Unless you’re a fly on the wall, it’s pretty tough to attribute specific decisions to the exact front office members who made them.
So, yes, to some extent, a GM’s effectiveness hinges upon the quality of the scouts available, and a team won’t have a good GM if the guy above him – whether that’s the owner, team president, or both – makes the right call. It’s not that far from an NFL team’s highs and lows being chalked up so intensely to the work of head coaches and QBs.
One can only speculate as far as which of the Vancouver Canucks’ moves have Trevor Linden’s fingerprints all over them, and which ones come down to someone lower in the pecking order.
As we absorb his (seemingly?) abrupt departure as Canucks president – more on that here – it’s pointless to hammer on the beloved former center to a harsh degree. If the Canucks want to get better in any meaningful way, they need to absorb lessons from an era where they missed the postseason three times and failed to win a single series, often wasting a bucket of cash in the process.
Naturally, people running other NHL teams can learn a thing or two, as well.
- Actually, start your former stars in vanity project positions.
Steve Yzerman is one of the shrewdest GMs in the league (with “proclivity for former Rangers” being the closest thing to a weakness) after ranking as one of the NHL’s most brilliant players, but don’t forget that there was a maturation process. Yzerman essentially underwent an apprenticeship with the Red Wings before becoming Lightning GM, and even then, Stevie Y was wise enough to surround himself with experienced, varied hockey people.
As former PHT’er Jason Brough notes, it sounds like Linden wasn’t particularly prepared for the gig. “Experience” is thrown around a lot as a buzzword these days, but it doesn’t feel as much like hot air when it comes to high-stakes, sometimes detail-intensive front office work. Garth Snow jumped from NHL backup to Islanders GM, and that didn’t exactly end up as a spectacular success, either.
So, rather than throwing a former player in the deep end right off the bat, here’s a suggestion: name the next Linden “The Ambassador of Fun” and ease that person into a more serious job, if it makes sense. If the ceiling’s “shaking hands and kissing babies,” it sure is a lower-risk way of finding that out rather than handing them the keys of your franchise as if it’s a live hand grenade.
- Search for diverse voices.
Look, for all we know, the Canucks could give Lincoln’s “Team of Rivals” a run for its money, but it sure feels like things leaned more toward having one too many “yes men” in the room. When there aren’t enough people speaking up, you get moments like the Bruins shrugging their way to the disastrous Tyler Seguin trade.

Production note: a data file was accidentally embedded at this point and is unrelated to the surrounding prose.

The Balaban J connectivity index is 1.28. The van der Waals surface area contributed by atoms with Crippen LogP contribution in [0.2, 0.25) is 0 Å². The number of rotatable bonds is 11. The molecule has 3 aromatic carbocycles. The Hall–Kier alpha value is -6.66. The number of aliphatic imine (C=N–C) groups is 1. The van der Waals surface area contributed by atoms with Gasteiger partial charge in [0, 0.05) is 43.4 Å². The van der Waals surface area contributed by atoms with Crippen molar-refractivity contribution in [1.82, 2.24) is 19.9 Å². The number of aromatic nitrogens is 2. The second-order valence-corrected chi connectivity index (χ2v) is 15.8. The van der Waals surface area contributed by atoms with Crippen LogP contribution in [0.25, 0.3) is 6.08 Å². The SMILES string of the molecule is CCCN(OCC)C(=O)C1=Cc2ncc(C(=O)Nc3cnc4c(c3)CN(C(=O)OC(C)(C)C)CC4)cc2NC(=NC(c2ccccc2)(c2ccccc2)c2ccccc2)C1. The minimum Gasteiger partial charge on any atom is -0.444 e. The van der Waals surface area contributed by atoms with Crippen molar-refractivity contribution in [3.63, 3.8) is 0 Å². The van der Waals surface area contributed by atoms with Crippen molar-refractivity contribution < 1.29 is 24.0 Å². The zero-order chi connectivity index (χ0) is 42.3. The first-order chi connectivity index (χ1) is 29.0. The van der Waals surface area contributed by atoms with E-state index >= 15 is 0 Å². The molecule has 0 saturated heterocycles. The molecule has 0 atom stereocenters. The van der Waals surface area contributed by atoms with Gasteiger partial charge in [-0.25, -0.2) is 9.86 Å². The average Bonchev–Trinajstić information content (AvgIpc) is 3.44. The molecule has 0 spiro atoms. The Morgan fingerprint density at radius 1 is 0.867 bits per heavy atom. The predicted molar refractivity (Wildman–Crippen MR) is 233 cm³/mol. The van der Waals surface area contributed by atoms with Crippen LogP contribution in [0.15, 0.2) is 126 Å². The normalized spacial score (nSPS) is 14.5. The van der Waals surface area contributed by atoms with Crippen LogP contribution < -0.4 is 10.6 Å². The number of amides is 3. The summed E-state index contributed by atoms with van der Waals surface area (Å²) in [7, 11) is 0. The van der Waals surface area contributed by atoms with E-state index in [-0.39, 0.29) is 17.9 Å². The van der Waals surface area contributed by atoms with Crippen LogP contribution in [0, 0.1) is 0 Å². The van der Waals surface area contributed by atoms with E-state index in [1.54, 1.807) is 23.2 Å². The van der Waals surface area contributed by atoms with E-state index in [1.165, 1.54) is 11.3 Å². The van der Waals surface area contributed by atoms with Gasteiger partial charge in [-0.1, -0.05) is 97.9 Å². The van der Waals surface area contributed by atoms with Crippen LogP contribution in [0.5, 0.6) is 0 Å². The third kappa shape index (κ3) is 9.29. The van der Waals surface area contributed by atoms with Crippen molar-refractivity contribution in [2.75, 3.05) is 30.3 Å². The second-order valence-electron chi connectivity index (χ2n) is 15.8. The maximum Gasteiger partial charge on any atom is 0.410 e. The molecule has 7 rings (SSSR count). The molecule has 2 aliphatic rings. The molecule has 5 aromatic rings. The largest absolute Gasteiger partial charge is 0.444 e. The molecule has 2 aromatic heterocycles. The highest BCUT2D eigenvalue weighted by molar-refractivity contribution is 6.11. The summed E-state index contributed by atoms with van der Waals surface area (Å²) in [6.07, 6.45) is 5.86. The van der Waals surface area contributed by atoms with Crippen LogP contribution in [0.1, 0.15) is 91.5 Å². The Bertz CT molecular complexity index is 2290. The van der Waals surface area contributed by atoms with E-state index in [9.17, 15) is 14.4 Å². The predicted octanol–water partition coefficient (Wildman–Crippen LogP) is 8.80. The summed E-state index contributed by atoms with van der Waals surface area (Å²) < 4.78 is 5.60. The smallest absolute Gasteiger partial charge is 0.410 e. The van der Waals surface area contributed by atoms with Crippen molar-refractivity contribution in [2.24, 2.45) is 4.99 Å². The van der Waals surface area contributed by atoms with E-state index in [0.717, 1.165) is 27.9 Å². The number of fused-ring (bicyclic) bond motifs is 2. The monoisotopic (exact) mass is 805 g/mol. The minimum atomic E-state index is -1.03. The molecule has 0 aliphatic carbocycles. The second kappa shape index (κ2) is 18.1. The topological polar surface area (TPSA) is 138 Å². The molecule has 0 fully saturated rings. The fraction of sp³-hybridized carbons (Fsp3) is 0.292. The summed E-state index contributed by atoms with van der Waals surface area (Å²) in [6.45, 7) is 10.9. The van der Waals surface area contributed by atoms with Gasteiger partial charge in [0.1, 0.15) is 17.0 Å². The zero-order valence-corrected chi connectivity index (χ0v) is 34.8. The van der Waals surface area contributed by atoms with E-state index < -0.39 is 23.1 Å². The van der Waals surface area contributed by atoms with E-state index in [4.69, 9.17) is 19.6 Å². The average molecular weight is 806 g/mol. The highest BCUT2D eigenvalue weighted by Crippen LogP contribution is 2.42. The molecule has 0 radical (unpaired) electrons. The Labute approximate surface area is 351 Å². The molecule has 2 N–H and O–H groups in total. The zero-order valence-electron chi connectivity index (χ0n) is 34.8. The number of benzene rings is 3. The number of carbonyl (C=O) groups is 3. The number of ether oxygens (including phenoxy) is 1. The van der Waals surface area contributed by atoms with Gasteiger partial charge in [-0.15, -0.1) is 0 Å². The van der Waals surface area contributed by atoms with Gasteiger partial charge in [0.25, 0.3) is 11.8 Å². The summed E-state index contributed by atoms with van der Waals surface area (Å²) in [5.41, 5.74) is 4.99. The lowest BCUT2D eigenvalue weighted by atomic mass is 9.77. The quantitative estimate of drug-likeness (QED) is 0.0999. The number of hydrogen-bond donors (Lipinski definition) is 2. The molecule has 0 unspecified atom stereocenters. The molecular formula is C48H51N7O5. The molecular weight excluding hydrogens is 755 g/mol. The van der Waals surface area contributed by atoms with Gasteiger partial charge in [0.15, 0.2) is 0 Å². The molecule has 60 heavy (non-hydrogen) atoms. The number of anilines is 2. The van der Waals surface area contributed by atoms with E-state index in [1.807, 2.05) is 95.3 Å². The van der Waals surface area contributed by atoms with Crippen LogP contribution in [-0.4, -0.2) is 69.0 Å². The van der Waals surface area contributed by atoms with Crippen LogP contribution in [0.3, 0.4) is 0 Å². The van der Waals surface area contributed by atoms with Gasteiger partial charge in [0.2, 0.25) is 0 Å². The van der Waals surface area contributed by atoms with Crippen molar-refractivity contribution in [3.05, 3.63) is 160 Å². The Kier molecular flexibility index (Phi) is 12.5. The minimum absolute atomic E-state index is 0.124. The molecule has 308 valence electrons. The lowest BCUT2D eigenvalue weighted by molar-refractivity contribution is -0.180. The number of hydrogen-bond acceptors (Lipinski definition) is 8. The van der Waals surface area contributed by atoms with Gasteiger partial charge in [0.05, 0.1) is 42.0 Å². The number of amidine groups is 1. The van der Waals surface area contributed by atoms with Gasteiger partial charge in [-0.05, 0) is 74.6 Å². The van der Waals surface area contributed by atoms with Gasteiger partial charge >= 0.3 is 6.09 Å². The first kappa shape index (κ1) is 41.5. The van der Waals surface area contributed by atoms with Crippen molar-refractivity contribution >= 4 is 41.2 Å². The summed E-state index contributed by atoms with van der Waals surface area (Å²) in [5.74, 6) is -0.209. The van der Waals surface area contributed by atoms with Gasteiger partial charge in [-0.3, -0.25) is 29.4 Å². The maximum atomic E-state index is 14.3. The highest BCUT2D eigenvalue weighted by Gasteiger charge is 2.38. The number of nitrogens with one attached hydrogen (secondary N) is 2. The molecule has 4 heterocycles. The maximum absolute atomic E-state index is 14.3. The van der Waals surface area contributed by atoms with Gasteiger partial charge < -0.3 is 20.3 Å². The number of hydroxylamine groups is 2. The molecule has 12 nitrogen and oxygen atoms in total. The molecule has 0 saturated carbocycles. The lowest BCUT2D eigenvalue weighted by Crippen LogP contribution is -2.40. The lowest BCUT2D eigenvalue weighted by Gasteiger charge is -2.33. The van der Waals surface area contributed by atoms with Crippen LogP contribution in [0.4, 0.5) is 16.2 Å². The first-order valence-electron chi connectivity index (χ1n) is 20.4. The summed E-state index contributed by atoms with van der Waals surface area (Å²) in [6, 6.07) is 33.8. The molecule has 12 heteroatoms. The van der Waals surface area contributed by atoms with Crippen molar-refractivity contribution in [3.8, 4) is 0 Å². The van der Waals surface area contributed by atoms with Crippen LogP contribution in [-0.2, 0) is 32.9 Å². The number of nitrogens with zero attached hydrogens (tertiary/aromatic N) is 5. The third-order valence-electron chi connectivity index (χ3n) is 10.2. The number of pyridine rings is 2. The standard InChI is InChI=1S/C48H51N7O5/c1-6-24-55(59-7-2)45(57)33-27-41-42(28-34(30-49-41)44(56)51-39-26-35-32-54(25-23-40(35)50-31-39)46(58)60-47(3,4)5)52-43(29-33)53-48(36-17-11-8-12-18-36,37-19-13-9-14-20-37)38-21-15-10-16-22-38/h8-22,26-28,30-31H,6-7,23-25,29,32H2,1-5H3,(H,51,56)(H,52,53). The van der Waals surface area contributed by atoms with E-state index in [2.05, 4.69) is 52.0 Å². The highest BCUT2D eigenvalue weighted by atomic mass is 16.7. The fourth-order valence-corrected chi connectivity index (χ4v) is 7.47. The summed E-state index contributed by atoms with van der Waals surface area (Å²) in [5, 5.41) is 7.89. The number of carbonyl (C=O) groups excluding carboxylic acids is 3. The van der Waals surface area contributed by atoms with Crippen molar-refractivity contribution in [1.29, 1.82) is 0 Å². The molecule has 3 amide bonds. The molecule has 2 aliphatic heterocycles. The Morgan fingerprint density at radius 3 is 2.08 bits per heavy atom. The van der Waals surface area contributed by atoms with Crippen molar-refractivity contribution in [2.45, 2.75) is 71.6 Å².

One way or another, you can essentially tie the Trevor Linden era to that of the GM he hired, Jim Benning.
If Linden’s departure is more about him getting pushed out then Linden getting fed up with an unquestionably difficult job, then this will only be worth the bad PR if the Canucks start to make some changes. Is there really any sign that Benning’s worldview is meaningfully different than that of Linden?
(TSN’s Farhan Lalji indicates that Linden didn’t always see eye-to-eye with ownership or Benning, for what it’s worth.)
The Canucks’ summer moves indicate that the answer might be no, at least assuming that people on their way out of organizations usually see their influence muted. Rather than going full-rebuild, the Canucks handed baffling four-year, $12 million contracts to Antoine Roussel and Jay Beagle. Even if you like those two “elbow grease” guys as players who maybe can help you during the playoffs, is there any indication that Vancouver is merely a few scrappy assets away from contending?
As long as Benning is in control, it’s tough to imagine the Canucks taking the steps they need to turn things around. Instead, they continue to collect mistakes and delay the process, potentially dooming themselves to a longer slog through mediocrity.
Linden shoulders some of the blame for mistakes such as the Loui Eriksson contract, yet you can also picture him looking at the structure of this team through bleary eyes and say “Nah, I’ll pass.”
- Choose a path, not half-measures
It says a lot about the Linden – Benning era that it took until after the 2016-17 season for management to finally acknowledge the word “rebuild.”
Instead, the Canucks’ tanking is closer to a jeep: sometimes embracing it, sometimes trying to “entertain” and meekly compete. Such a process gives Vancouver less of a chance to land truly premium prospects, wastes a ton of money, and opens the door for the Canucks to have money tied up in bad contracts once they’re actually ready to compete (and give young players who actually deserve that money the raised they’re due).
We’ve seen teams show some deftness in trying to have it both ways. The Sharks dumped Douglas Murray and Ryan Clowe for picks during a playoff run. If the Rangers play their cards right, what would be a lengthy rebuild could be palatable.
Still, sometimes you’re better off holding your nose and really taking a plunge. The Linden Era argues that this Canucks group is incapable of walking the tight rope between improving the future while putting a passable product on the ice.
Look, even lucky NHL teams face serious challenges in becoming competitive. You can take a reasonable approach and still end up behind the true contenders, whether you’re hamstrung by a limited budget, an undesirable market, or other factors.
All of that said, smart teams leverage whatever assets they have, and maybe most importantly, develop clear-eyed self-awareness.
Under Linden and Benning, the Canucks have long suffered an identity crisis, with ugly results being an unfortunate constant. On the bright side, getting the message could help turn things around, even if Linden won’t be around to enjoy the spoils of such victories.